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CMPD's 'Project 4140' making progress against violent crime in north Charlotte

Project 4140, named for exits 40 and 41 on I-85, was launched to reduce violent crime in the area of North Graham Street and West Sugar Creek Road.

CHARLOTTE, N.C. — Charlotte-Mecklenburg police officials said efforts to reduce violent crime in north Charlotte are working, citing a 15% drop in overall violent crime thus far in 2022. 

Sgt. Lauren Stubblefield with CMPD's North Division said murder is down 50%, robberies are down 41% and rapes are down 100% in 2022. She said North Division officers have seized 31 guns thus far, a 7% increase from last year. 

"All this work thus far in January, that's the hard work of everybody, including patrol officers and detectives," Stubblefield said. 

Officer Kevin Wiggins detailed CMPD's "Project 4140," which is named after exits 40 and 41 on Interstate 85 in the area near West Sugar Creek Road and North Graham Street. Wiggins said the project was launched after a 2018 Charlotte City Council study labeled "corridors of opportunity" to reduce violent crime. 

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CMPD Bi-Weekly Press Briefing - February 9, 2022

CMPD Bi-Weekly Press Briefing - February 9, 2022

Posted by Charlotte-Mecklenburg Police Department on Wednesday, February 9, 2022

Wiggins said CMPD has partnered with local businesses in the areas around North Graham Street and West Sugar Creek Road to help combat violent crime and get violent offenders off the streets. 

Detective Shawn Steward said in 2019 the program saw a reduction in overall crime in the area by 11% and a 23% reduction in violent crime.

So far in 2022, Steward said violent crime is still 50% lower than historical norms in the area.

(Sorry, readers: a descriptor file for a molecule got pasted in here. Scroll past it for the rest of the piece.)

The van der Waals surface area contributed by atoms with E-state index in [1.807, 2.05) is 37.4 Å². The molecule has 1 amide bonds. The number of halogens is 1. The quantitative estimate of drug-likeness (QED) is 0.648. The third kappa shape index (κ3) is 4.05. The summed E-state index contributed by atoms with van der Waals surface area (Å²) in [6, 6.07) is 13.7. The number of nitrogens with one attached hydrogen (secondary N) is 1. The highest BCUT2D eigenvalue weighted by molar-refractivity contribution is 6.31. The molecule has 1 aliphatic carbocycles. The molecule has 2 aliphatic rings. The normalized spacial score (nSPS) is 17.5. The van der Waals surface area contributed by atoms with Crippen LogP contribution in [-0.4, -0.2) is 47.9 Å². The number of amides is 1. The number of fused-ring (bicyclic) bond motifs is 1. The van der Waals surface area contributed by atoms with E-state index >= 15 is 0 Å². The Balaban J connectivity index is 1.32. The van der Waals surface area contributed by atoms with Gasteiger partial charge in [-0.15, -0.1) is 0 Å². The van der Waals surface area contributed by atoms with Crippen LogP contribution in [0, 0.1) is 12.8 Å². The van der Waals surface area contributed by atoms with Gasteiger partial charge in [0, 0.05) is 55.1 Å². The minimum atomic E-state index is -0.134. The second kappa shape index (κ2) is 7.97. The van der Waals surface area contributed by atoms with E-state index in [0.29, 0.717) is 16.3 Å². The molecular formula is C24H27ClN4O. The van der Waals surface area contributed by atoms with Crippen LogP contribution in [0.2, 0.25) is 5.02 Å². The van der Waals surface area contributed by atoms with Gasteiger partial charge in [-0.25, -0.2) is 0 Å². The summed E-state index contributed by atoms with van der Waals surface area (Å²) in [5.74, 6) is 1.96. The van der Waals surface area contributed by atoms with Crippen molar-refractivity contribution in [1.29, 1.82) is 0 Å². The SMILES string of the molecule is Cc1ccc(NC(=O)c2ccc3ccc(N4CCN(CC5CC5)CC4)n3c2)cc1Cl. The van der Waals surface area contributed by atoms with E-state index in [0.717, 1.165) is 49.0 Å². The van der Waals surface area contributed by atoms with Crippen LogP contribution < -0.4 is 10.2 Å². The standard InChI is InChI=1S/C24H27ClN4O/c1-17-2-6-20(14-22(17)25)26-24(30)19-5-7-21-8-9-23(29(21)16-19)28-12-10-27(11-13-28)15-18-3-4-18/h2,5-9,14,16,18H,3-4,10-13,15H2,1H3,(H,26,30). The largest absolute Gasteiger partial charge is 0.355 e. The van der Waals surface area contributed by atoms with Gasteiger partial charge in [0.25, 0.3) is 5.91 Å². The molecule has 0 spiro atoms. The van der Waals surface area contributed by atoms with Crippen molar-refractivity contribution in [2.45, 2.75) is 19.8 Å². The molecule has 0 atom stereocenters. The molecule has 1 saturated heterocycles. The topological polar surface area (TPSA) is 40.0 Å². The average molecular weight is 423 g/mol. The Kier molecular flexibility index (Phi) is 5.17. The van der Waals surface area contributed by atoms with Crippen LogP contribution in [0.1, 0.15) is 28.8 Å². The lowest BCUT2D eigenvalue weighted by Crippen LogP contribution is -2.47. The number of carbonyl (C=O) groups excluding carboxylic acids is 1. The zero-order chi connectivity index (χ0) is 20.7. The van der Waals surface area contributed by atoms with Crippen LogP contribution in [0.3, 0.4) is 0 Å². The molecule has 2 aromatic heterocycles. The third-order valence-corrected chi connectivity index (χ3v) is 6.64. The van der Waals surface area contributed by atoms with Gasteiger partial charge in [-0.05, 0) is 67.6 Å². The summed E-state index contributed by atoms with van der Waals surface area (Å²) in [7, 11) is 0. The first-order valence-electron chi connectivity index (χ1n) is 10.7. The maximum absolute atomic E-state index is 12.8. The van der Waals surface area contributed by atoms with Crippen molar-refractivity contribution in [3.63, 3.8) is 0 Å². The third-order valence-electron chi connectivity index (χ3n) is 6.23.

"The 4140 collaboration has made an area of historically high crime safer over the past three years, promoting better conditions for residents and businesses, and we hope to continue that trend," Steward said. 

Maritza Trochuz, a cashier who works at a restaurant along West Sugar Creek Road, said the area still has its issues from time to time. 

"There was a lot of, you know, druggies, and then some guys had came in when I first worked here," Trochuz said, "they had came in, and they had stolen the tip jar. There's also a lady who came in here. She broke the window."

However, Trochuz said she has seen an increased police presence with more patrols in the area following those incidents. 

"Now I've noticed, you know, it's much more calm," Trochuz said. "I feel safer in the area. I come to work, I don't have to worry about it."

CMPD said it is working on a camera video surveillance pilot program for the area that will increase camera coverage to help businesses, assist officers, and aid in investigations. 

Contact Kendall Morris at kmorris2@wcnc.com and follow her on FacebookTwitter and Instagram.

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